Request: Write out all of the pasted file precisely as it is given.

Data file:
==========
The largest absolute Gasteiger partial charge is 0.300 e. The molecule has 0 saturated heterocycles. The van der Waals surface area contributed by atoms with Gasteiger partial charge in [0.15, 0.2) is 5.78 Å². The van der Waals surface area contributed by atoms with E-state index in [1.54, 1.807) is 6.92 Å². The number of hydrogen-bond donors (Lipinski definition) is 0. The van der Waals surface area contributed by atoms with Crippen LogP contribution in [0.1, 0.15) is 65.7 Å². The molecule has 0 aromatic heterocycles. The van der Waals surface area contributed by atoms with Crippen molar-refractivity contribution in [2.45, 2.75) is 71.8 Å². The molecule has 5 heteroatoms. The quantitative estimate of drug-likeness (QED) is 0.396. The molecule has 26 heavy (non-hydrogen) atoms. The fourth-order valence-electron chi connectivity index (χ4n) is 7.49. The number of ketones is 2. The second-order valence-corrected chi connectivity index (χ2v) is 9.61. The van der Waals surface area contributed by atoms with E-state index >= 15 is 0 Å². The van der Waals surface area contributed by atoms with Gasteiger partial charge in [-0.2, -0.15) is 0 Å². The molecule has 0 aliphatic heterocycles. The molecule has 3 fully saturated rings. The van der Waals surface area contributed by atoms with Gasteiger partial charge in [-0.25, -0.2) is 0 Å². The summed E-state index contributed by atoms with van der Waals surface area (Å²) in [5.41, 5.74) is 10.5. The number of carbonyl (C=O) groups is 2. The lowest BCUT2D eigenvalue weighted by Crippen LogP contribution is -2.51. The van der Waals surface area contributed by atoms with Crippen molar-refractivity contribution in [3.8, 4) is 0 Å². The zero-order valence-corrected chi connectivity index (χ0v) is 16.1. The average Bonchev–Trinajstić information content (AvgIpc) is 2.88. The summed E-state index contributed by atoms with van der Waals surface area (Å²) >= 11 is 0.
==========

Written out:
The largest absolute Gasteiger partial charge is 0.300 e. The molecule has 0 saturated heterocycles. The van der Waals surface area contributed by atoms with Gasteiger partial charge in [0.15, 0.2) is 5.78 Å². The van der Waals surface area contributed by atoms with E-state index in [1.54, 1.807) is 6.92 Å². The number of hydrogen-bond donors (Lipinski definition) is 0. The van der Waals surface area contributed by atoms with Crippen LogP contribution in [0.1, 0.15) is 65.7 Å². The molecule has 0 aromatic heterocycles. The van der Waals surface area contributed by atoms with Crippen molar-refractivity contribution in [2.45, 2.75) is 71.8 Å². The molecule has 5 heteroatoms. The quantitative estimate of drug-likeness (QED) is 0.396. The molecule has 26 heavy (non-hydrogen) atoms. The fourth-order valence-electron chi connectivity index (χ4n) is 7.49. The number of ketones is 2. The second-order valence-corrected chi connectivity index (χ2v) is 9.61. The van der Waals surface area contributed by atoms with E-state index >= 15 is 0 Å². The van der Waals surface area contributed by atoms with Gasteiger partial charge in [-0.2, -0.15) is 0 Å². The molecule has 0 aliphatic heterocycles. The molecule has 3 fully saturated rings. The van der Waals surface area contributed by atoms with Gasteiger partial charge in [-0.25, -0.2) is 0 Å². The summed E-state index contributed by atoms with van der Waals surface area (Å²) in [5.41, 5.74) is 10.5. The number of carbonyl (C=O) groups is 2. The lowest BCUT2D eigenvalue weighted by Crippen LogP contribution is -2.51. The van der Waals surface area contributed by atoms with Crippen molar-refractivity contribution in [3.8, 4) is 0 Å². The zero-order valence-corrected chi connectivity index (χ0v) is 16.1. The average Bonchev–Trinajstić information content (AvgIpc) is 2.88. The summed E-state index contributed by atoms with van der Waals surface area (Å²) >= 11 is 0.